“It’s like ‘CSI,’ only it’s in records,” says Neil Carmichael, the supervisory archivist. “You never know what you’re going to get.”
The work, says Jeanne Schauble, is “esoteric,” all about arcane rules and layers of document review. She holds the rather Orwellian title of director of the Initial Processing and Declassification Division at the National Archives, which means she leads the beleaguered team of archivists faced with the task of making open government real.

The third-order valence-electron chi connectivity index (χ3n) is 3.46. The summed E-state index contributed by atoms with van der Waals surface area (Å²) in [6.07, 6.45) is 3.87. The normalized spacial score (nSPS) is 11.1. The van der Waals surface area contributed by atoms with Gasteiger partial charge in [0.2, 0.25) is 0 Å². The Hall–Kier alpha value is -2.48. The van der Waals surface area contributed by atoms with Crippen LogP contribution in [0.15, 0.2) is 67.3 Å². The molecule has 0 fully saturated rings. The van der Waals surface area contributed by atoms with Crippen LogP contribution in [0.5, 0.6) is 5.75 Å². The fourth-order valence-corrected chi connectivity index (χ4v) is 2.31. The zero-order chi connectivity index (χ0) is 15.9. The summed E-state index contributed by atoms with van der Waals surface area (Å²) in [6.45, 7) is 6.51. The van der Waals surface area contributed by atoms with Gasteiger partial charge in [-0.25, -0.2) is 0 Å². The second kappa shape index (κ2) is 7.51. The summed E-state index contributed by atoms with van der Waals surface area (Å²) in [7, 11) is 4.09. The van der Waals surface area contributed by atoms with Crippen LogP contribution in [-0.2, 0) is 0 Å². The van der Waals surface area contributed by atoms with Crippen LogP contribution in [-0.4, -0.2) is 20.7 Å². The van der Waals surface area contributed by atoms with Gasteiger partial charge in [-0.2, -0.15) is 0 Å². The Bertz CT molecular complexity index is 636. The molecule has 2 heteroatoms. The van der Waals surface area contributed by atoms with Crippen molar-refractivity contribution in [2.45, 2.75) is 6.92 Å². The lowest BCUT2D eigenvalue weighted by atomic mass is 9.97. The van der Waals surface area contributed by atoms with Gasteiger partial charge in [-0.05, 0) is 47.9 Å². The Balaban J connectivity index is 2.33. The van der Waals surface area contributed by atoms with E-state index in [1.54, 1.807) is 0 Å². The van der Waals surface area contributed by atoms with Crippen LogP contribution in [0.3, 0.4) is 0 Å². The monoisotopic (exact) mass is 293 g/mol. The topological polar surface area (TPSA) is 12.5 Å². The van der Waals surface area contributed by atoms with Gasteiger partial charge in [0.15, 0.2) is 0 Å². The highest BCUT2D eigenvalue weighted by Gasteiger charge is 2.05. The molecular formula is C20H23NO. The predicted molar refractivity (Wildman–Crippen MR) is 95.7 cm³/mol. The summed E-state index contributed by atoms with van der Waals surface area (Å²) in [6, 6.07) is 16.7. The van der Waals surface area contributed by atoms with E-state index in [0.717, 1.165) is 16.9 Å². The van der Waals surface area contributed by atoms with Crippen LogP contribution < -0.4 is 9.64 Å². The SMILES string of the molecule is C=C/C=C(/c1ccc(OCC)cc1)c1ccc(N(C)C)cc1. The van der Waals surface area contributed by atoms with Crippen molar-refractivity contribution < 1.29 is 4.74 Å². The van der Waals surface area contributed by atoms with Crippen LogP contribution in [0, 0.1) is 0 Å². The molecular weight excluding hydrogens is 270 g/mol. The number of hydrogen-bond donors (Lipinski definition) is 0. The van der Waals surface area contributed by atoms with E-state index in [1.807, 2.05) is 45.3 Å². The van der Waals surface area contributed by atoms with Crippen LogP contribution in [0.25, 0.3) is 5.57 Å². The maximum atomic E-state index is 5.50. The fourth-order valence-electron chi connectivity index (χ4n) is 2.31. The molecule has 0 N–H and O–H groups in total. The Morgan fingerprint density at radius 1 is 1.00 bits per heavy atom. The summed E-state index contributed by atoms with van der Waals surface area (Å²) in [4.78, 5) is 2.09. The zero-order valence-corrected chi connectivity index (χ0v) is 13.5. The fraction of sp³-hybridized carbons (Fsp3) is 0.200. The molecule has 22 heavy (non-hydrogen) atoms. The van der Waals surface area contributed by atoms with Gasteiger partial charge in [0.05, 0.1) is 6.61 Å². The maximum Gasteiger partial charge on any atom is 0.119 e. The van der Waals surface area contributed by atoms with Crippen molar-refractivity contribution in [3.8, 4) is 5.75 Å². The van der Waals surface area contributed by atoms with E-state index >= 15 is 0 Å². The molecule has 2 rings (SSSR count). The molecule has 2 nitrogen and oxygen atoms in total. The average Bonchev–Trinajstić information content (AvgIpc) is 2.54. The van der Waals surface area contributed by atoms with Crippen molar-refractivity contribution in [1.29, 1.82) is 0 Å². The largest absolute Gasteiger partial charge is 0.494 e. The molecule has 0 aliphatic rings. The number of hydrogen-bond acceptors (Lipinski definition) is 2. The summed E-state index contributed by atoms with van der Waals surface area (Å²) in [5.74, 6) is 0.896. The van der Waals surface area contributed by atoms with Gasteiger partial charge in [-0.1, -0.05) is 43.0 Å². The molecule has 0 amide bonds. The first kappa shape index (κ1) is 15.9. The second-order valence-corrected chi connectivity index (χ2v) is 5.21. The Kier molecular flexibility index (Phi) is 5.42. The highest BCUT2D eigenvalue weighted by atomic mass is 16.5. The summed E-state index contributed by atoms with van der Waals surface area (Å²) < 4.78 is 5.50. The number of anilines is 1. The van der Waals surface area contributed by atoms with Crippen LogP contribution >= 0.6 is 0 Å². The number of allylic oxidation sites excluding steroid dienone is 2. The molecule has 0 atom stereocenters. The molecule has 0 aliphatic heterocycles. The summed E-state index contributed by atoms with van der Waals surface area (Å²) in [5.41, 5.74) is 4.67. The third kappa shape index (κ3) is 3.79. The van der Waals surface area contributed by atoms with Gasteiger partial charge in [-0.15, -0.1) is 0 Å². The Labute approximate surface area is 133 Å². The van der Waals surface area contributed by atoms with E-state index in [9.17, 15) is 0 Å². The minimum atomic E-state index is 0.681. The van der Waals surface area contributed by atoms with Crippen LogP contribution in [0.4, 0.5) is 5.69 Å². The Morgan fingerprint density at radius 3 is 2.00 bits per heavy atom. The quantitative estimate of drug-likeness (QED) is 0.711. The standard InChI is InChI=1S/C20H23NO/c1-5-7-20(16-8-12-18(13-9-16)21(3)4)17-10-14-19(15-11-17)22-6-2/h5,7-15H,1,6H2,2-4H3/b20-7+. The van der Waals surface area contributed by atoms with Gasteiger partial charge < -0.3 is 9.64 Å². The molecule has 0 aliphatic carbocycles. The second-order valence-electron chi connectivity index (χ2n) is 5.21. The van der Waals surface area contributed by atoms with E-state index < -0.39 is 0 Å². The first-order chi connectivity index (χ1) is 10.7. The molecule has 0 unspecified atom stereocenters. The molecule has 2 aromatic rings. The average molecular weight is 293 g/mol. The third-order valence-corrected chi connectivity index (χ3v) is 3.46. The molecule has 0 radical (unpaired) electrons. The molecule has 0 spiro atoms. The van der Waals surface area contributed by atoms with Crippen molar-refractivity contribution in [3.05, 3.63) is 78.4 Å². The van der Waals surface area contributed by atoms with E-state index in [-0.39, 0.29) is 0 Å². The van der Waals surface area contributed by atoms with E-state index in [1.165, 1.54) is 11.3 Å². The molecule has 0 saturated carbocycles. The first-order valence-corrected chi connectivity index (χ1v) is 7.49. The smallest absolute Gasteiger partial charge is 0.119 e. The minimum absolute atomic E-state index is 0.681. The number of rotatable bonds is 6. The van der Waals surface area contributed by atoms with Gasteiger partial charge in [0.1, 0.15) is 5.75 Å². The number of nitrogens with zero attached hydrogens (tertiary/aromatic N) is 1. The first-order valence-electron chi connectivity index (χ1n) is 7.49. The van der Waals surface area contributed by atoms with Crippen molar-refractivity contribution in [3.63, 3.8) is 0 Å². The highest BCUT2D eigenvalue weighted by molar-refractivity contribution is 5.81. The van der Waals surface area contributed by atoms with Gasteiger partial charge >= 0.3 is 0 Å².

“The United States has the most open government in the world,” says Steven Aftergood, director of the Project on Government Secrecy at the Federation of American Scientists, “but it also has the most secretive government in the world, if you measure it by the production of new secrets.”